Thursday, June 05, 2008

Learning to think

This little interlude appears in Brave New World, by way of explaining the problems the Fordists found with hypnopaedia, their way of teaching/indocrinating their babies and children by playing and replaying the same texts:

(A small boy asleep on his right side, the right arm stuck out, the right hand hanging limply over the edge of the bed. Through a round grating in the side of a box a voice speaks softly. [end p. 20]
‘The Nile is the longest river in Africa and the second in length of all the rivers of the globe. Although falling short of the length of the Mississippi-Missouri, the Nile is at the head of all rivers as regards the length of its basin, which extends through 35 degrees of latitude...’
At breakfast the next morning, ‘Tommy,’ someone says, ‘do you know which is the longest river in Africa’ A shaking of the head. ‘But don’t you remember something that begins: “The Nile is...”’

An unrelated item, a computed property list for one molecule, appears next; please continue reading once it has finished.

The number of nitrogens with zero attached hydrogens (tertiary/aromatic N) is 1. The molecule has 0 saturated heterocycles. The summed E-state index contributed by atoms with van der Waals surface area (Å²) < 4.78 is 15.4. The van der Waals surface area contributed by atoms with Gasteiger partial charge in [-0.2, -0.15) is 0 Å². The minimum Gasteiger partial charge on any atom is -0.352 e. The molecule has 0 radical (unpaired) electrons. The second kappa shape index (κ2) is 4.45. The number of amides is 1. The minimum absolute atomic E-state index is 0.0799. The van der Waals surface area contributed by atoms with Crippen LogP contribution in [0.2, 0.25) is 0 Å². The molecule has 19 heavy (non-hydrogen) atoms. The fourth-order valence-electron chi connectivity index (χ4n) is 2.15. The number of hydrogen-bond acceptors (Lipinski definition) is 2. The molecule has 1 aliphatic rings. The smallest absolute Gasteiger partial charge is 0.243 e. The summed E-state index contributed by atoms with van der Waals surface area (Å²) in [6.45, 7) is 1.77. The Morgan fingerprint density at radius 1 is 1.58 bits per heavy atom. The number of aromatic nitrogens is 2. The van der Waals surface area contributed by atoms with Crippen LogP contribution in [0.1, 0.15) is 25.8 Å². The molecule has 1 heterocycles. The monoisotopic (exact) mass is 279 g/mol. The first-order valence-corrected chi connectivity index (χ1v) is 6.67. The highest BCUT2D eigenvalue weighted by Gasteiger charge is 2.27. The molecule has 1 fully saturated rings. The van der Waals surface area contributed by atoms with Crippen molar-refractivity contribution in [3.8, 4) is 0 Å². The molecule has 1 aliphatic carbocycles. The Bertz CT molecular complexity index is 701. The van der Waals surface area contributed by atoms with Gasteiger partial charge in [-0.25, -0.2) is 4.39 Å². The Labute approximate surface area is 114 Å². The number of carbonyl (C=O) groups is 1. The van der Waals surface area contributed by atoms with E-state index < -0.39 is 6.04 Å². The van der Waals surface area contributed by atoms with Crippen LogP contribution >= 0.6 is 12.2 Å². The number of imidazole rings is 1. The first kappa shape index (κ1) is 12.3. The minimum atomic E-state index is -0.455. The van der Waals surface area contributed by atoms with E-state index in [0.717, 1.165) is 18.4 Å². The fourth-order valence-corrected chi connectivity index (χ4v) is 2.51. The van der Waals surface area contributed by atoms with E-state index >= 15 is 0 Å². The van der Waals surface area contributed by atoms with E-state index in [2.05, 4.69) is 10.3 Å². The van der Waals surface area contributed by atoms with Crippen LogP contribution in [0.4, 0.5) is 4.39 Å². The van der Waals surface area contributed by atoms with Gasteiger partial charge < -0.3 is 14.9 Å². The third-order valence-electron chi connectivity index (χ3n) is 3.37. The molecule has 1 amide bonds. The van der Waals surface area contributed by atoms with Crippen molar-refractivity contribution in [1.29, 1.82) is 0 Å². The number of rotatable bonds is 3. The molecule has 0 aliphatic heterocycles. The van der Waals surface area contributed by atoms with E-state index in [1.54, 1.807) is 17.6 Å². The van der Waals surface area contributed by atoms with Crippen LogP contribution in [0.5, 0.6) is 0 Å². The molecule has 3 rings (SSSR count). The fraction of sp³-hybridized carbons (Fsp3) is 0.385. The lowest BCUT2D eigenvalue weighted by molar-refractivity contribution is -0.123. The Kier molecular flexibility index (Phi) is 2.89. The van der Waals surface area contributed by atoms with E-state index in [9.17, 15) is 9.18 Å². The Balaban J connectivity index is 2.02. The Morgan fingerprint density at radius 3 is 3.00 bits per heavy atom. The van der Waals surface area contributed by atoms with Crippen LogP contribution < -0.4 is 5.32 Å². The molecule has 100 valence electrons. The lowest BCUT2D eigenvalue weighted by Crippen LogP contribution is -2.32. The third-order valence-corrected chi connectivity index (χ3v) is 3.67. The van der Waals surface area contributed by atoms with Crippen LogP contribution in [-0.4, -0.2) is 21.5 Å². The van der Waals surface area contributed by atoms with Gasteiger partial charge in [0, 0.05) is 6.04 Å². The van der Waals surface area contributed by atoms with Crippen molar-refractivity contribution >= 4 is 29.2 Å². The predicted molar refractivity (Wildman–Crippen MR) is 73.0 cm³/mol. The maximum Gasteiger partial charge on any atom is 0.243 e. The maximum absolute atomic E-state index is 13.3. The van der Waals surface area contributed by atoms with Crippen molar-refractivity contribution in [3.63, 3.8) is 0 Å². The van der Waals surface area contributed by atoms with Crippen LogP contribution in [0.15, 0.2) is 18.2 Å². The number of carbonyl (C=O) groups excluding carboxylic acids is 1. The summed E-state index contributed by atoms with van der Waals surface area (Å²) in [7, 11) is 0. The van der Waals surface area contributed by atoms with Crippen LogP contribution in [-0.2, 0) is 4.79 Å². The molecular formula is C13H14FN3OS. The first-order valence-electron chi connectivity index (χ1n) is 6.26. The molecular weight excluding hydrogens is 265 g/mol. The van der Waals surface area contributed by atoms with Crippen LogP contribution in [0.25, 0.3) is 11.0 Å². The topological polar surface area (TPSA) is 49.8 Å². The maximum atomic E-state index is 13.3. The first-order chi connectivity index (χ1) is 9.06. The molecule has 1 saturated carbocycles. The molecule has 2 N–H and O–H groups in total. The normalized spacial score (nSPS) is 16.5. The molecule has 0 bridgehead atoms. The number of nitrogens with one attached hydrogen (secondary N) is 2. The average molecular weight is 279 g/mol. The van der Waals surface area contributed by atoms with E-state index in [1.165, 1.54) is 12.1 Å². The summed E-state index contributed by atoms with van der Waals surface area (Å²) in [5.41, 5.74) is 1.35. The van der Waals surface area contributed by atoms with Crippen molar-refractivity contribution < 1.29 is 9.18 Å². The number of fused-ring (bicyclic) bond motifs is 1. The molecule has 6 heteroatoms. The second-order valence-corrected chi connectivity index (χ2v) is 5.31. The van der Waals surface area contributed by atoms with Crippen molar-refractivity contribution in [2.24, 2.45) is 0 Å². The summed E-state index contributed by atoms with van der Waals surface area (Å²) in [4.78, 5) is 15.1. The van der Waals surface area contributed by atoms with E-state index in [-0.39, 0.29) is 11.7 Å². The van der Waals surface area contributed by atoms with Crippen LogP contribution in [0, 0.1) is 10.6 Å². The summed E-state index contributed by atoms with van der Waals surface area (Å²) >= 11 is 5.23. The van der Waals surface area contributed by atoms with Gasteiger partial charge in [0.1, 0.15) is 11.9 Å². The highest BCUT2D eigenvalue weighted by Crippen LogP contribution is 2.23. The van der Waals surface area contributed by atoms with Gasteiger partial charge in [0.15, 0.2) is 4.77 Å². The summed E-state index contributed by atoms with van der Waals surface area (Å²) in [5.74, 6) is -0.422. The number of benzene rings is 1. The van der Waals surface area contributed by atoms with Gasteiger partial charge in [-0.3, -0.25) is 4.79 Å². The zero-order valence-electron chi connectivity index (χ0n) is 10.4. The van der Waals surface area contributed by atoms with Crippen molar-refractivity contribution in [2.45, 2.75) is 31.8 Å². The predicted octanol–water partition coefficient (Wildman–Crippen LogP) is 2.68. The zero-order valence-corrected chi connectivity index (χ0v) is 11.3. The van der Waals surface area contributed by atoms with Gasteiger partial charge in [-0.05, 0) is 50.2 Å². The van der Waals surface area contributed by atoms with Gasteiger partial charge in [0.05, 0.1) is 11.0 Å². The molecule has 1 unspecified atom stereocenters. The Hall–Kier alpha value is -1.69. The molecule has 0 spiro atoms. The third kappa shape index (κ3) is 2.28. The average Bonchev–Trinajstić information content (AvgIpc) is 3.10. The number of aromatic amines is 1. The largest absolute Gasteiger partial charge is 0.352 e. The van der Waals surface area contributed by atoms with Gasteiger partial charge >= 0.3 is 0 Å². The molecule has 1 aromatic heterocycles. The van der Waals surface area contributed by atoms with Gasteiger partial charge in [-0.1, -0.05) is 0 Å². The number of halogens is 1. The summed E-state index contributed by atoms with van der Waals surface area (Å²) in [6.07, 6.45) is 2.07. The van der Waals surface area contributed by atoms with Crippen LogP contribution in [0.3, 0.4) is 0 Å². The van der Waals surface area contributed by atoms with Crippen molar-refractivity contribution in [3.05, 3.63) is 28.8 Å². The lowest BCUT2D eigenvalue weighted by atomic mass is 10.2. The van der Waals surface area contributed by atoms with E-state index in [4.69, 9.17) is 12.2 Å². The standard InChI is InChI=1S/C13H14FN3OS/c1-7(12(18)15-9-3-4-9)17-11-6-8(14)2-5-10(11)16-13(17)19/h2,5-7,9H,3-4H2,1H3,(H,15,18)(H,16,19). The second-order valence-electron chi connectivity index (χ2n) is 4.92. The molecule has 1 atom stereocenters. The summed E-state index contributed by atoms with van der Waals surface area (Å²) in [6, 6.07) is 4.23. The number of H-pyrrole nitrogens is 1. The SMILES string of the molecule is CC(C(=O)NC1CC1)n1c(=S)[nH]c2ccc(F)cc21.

‘The-Nile-is-the-longest-river-in-Africa-and-the-second-in-length-of-all-the-rivers-of-the-globe...’ The words came rushing out. ‘Although-falling-short-of...’
‘Well now, which is the longest river in Africa?’
The eyes are blank. ‘I don’t know.’
‘But the Nile, Tommy.’
‘Then which river is the longest, Tommy?’
Tommy bursts into tears. ‘I don’t know,’ he howls.)

Obviously, Huxley was making his own point about the future civilisation, but doesn't that story also stand starkly as a warning about education by rote. John Stuart Mill would have shaken his head in silent understanding and regret. Our government would probably rue the lost opportunity of the failed experiment. And try again.

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